Real Estate Predictions 2013: Five Key Issues Affecting Homeowners and Realtors



The end of the year is almost upon us, and so once again real estate experts are looking ahead to see what might lie in store for the next twelve months. The housing market actually saw some marked improvements over the last year, and many experts are expecting this momentum to gather pace during 2013.

Housing issues for 2013 © art1art - Fotolia.com

Housing issues for 2013 © art1art – Fotolia.com

Nick Timiraos’ recent column in the Wall Street Journal offered up his own expert opinion on what we can expect to see in 2013, identifying the five most important housing issues that will affect consumers and real estate professionals alike:

1. Housing Prices Set To Inch Upwards

The WSJ article warns that much will depend on the success of the economy at large, but should this improve and the unemployment level decrease, many of the housing market’s biggest problems – such as foreclosures, the large number of homeowners underwater, and tough credit standards – will likely ease somewhat, paving the way for home prices to inch upwards even more.

2. Inventories to Grow

In order to meet the level of demand, Timiraos predicts that home builders will take production up another notch, whilst more homeowners may decide that the time is right to sell as housing prices continue their upward trend.

3. Rising Demand as Home Prices Rise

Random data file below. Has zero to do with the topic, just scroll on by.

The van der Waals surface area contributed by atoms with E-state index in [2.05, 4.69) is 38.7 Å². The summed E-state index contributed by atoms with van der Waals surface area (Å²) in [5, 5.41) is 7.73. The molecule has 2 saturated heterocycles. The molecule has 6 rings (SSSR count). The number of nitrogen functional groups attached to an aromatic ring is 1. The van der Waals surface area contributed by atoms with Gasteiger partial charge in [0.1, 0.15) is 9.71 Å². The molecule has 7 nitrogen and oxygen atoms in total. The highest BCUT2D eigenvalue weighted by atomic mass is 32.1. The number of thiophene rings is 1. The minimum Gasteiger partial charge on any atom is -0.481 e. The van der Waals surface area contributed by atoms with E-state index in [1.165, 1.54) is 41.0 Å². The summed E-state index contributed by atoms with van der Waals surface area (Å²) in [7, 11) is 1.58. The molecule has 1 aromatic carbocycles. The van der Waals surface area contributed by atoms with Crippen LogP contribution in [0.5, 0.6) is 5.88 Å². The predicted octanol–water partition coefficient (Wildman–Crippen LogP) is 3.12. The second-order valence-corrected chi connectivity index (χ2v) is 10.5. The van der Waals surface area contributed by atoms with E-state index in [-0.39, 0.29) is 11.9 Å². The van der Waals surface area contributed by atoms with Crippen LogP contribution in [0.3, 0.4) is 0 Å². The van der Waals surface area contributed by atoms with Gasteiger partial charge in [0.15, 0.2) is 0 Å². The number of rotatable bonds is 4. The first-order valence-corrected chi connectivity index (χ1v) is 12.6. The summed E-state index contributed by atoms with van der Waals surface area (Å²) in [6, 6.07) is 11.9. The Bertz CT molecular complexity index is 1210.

With home prices set to continue rising throughout 2013, the WSJ predicts that buyers will show increased urgency and make more efforts to close on deals sooner.

4. Lending Standards Remain Tight

Unfortunately for first time buyers, it’s unlikely that will see credit becoming any more accessible in the year ahead. The WSJ believes that new credit regulations will likely lock banks into their current “defensive posture” when it comes to lending – if anything, standards could become even more strict.

5. Shadow Inventory to Shrink

But only a little. The WSJ suggests that banks may look to speed up the process of foreclosure in those markets that already have large backlogs, but even so they are likely to remain cautious so that markets do not become inundated again.

We should note that all of this is nothing more than speculation of course, and while most economists are tentatively predicting an improvement in the economy overall, the housing market could quickly take a turn for the worse if these predictions don’t pan out. The WSJ reminds us that housing is still very fragile, and much depends on whether or not lawmakers can agree on a compromise to avert the “fiscal cliff”.